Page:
However, many residents interviewed last week said they had never heard of the city’s C3 alert system. Those who were aware of the C3 system said it worked inconsistently, and at least two residents stated they didn’t understand some of the information in the alerts they received.
“I actually have signed up for C3 and I did receive the alert about the mandatory evacuation,” said downtown resident Rob Ducket. “It would have been easier if they said, ‘Evacuate if you live on Columbus Drive, between this street and that street.’ I didn’t understand all of the ‘north of this street, south of that street’ stuff that was in the advisory.”
Some residents clearly wanted more information to be posted directly to the city website, rather than through C3 and social media outlets.
In an e-mail sent to Healy and members of the City Council on Thursday, Aug. 25 at 5:55 p.m., activist Riaz Wahid wrote: “As of today…the residents of Jersey City have not seen any instructions about Hurricane Irene from the administration…We request you to provide detailed guidance to the residents immediately, with hotline number etc. [We] would appreciate if the administration could seek help from [the] county, state, and federal governments to make it easy for us.”
A downtown resident whose street had the potential to flood in a heavy rainstorm said she waited hours on Saturday, Aug. 27 for the city to issue a mandatory evacuation order for her street or neighborhood.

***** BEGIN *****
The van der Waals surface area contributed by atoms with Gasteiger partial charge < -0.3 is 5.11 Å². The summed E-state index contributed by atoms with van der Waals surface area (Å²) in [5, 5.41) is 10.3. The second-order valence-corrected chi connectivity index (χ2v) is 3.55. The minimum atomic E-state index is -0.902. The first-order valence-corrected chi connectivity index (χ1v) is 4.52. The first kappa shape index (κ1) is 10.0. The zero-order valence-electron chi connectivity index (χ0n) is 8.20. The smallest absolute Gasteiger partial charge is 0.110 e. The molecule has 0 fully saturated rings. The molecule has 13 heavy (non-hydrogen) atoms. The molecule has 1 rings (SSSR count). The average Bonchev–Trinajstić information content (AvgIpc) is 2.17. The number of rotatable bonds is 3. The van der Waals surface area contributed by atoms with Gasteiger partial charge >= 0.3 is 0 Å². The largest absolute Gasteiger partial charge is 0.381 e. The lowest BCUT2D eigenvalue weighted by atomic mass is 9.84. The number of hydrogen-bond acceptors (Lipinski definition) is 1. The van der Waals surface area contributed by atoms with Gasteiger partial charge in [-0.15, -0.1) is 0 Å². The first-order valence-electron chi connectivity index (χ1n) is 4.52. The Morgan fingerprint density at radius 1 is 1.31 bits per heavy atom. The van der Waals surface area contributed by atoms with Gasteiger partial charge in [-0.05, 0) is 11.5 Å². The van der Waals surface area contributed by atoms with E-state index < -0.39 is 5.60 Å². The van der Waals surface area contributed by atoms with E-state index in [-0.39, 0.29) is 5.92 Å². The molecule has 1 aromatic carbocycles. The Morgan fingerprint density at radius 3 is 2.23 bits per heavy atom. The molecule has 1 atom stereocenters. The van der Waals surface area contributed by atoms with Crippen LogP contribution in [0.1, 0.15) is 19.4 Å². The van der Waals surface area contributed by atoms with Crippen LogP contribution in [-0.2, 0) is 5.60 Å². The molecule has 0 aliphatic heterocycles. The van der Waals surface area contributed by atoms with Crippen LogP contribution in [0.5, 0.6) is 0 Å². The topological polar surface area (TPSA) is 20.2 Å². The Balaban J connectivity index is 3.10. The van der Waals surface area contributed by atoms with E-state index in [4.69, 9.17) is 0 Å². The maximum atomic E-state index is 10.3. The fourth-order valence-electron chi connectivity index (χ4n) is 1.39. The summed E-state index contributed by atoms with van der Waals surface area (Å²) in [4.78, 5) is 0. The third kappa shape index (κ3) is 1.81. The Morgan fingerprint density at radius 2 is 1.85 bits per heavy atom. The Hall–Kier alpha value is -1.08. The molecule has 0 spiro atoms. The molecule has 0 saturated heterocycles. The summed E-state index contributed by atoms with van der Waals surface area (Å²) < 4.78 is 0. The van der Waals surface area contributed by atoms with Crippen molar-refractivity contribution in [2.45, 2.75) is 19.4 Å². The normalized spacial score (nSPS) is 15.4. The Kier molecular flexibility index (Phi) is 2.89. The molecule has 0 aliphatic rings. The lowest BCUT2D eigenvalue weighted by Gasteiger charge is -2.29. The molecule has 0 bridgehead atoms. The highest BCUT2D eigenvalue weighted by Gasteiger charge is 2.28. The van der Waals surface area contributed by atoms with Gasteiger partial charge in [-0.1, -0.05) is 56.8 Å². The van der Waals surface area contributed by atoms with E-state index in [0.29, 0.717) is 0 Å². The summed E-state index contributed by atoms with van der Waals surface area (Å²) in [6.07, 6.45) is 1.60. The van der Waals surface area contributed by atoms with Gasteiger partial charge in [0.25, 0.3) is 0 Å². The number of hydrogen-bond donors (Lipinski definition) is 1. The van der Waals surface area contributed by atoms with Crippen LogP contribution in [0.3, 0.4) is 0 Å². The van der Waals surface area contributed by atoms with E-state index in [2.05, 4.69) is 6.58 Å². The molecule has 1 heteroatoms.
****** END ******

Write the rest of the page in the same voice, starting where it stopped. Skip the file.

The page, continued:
Another resident said that on Sunday, Aug. 28 he received an automatic call from the city stating that the vehicle ban had been lifted. “But we had never received any notification that had been a vehicle ban in the first place,” he noted.
“I live [downtown] on Fourth Street,” said Beth Tenant last week. “My basement floods even when we have nor’easters. So my boyfriend and I left town after work on Friday. But I have neighbors whose homes and apartments normally don’t flood. They told me later that they stayed ’cause they weren’t sure if we were in an evacuation zone or not.”
Tenant said she and her neighbors went to the city’s website several times but found the information there to be “incomplete.” She added that she made the decision to evacuate after visiting the municipal web sites of other cities, including New York and Hoboken.
Hoboken began encouraging residents to leave beginning Wednesday, and issued a mandatory evacuation order at 11 a.m. on Saturday morning.
“I kind of pieced together information based on what I was reading from different sites, and based my decision on that.” Tenant stated.
But Kierce vehemently rejects the suggestion that the city did not adequately disseminate info in a timely manner.